Let’s get this out of the way: Great films tell stories with sound, but you’d never know it for the kind of credit accorded to the mixers and editors who create it. While cinematographers like “Roger” and “Chivo” have become rock-star mononymous with their images that people can see, aural peers like Gary Rydstrom, Ai-Ling Lee, Julian Slater, Skip Lievsay and Ren Klyce lack the same kind of recognition — even as their work plays a role that’s as great, if not greater.
So when the Academy Governors chose to reduce the number of Oscars awarded for sound by 50 percent, to one — combining Best Sound Editing and Mixing into a single category, Best Sound — that looks like yet another slight to the craft. However, the change was inevitable: The delineation itself didn’t recognize the way modern-day films create sound.
That’s not to suggest sound mixing and editing are the same thing. They are not, and each has its own guild with its own awards. Motion Picture Sound Editors have the Golden Reels, which splits sound editing into disciplines including Best Dialogue/ADR, Best Sound Effects/Foley, and Best Music Underscore (music editors). When the Cinema Audio Society celebrates the best in mixing, they include production, re-recording, dialogue, scoring, ADR, and foley mixers.
However, to the Academy at large, and tens of millions of film fans, their appreciation and understanding of the craft is reduced to what they can hear — what we commonly refer to as sound design. It’s much like production design; an appreciative eye doesn’t delineate the contribution of how locations are dressed, sets are designed, constructed, and painted, props are chosen, or how color, texture and space are used to tell a story.
The Academy’s two sound categories are also a relic of a pre-digital age that fails to account for the evolution of post-production sound. Today, sound editing and mixing have overlapped to the point that even the most astute audiophile might have trouble distinguishing the contribution of each. A lot has changed since the time when movies were cut, spliced, and taped together on flatbeds, and the sound editing team recorded and created sounds that were edited into various tracks.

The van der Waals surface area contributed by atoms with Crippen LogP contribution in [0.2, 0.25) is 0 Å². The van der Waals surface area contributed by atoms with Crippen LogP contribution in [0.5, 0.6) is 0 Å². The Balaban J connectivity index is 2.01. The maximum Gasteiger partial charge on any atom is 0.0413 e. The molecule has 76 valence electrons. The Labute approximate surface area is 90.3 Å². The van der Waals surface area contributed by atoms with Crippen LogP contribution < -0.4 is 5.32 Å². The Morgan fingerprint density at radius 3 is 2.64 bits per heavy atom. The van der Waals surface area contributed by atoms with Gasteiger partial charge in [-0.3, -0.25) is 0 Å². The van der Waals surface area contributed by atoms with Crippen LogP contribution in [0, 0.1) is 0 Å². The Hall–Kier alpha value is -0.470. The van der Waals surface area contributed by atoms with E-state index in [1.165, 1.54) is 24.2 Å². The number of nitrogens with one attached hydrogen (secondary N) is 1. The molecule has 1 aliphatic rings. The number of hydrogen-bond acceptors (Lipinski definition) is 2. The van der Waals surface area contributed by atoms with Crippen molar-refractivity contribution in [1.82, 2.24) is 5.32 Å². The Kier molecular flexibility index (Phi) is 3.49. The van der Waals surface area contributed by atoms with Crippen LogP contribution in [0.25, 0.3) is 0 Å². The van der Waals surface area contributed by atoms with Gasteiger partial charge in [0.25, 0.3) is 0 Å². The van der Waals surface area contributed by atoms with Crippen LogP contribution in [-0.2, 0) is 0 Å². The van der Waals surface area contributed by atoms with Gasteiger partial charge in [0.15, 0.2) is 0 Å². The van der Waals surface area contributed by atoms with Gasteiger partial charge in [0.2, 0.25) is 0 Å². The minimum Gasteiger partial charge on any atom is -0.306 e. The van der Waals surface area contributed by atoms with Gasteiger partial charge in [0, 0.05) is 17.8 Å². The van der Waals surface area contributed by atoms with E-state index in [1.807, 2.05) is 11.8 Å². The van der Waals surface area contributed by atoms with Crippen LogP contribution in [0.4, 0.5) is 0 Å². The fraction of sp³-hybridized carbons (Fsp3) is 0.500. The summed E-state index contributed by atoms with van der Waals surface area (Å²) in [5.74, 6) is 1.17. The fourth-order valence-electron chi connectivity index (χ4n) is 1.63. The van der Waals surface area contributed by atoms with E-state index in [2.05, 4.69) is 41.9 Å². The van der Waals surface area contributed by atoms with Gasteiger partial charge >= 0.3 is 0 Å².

Richard King, the four-time Oscar-winning sound editor (“Dunkirk,” “Inception,” “The Dark Knight,” “Master and Commander: The Far Side of the World”), said he believes the merger was inevitable and overdue.
“When I started out in the ’80s, we worked on film,” he said. “As a sound editor, one could only hear one sound at a time so it was totally a conceptual process designing the sound of a scene or event. You didn’t hear your creation till you got to the stage. Random access editing on a computer changed all that. Now all those tracks can also be heard together and mixed in editorial, taking the design process another giant step forward.”
In an earlier time, the mixing team would be the first ones to take the various tracks and figure out how they blend and work in unison; that’s no longer the case. Similarly, actual sound creation is no longer purely the realm of the sound editor.
“Re-recording mixers subsequently do a lot of editing and adjusting to that work,” said King. “And some are the very people who cut the tracks in the first place.”
We often associate getting just the right sound with sound editors — the wail of a police siren, or the crumbling of the earth — but today just as much credit is due to how it’s manipulated and combined with other sounds, which is the domain of the re-recording mixer.
For example, there’s the sound of a glacier crumbling in “Our Planet.” Watching this, you might assume the sounds themselves were the product of the sound editing team gathering noises from field recordings, sound libraries, or foleys. Those raw materials are there, but there is a process of selection, creation, and manipulation that belongs to re-recording sound mixer Graham Wild. Here, he tells the story of how we experience an enormous chunk of earth crash into the ocean.
It’s accurate to say the roles have blurred to some degree, but it is more accurate to say sound editing and mixing have become more unified, working together in a more sophisticated way. Top sound designers and artisans increasingly require a combined skill set and incorporate both mixing and editing into their jobs on a daily basis.
All of this also applies to the increasingly blurred lines between sound design and score, something that Academy has tried to ignore — but progress is slow in the awards world.
Possibly the best justification for combining sound mixing and editing is the recent award results themselves. In 11 of the last 14 years, four of the five nominees in the sound editing and mixing categories (decided by members of the Academy’s sound branch) were the same. Academy voters picked the same film to win both awards eight times during that period; when the winners do diverge, they fall into an absurd distinction: guns (sound editing) vs. music (sound mixing). “Letters from Iwo Jima” vs. “Dreamgirls” in 2006, “Skyfall” and “Zero Dark 30” (tied) vs. “Les Misérables” in 2012, and “American Sniper” vs “Whiplash” in 2014. Not exactly a sophisticated take on the difference between sound mixing and editing. In fact, it’s reductive of a craft that has only grown more complex.
Additional Reporting by Bill Desowitz.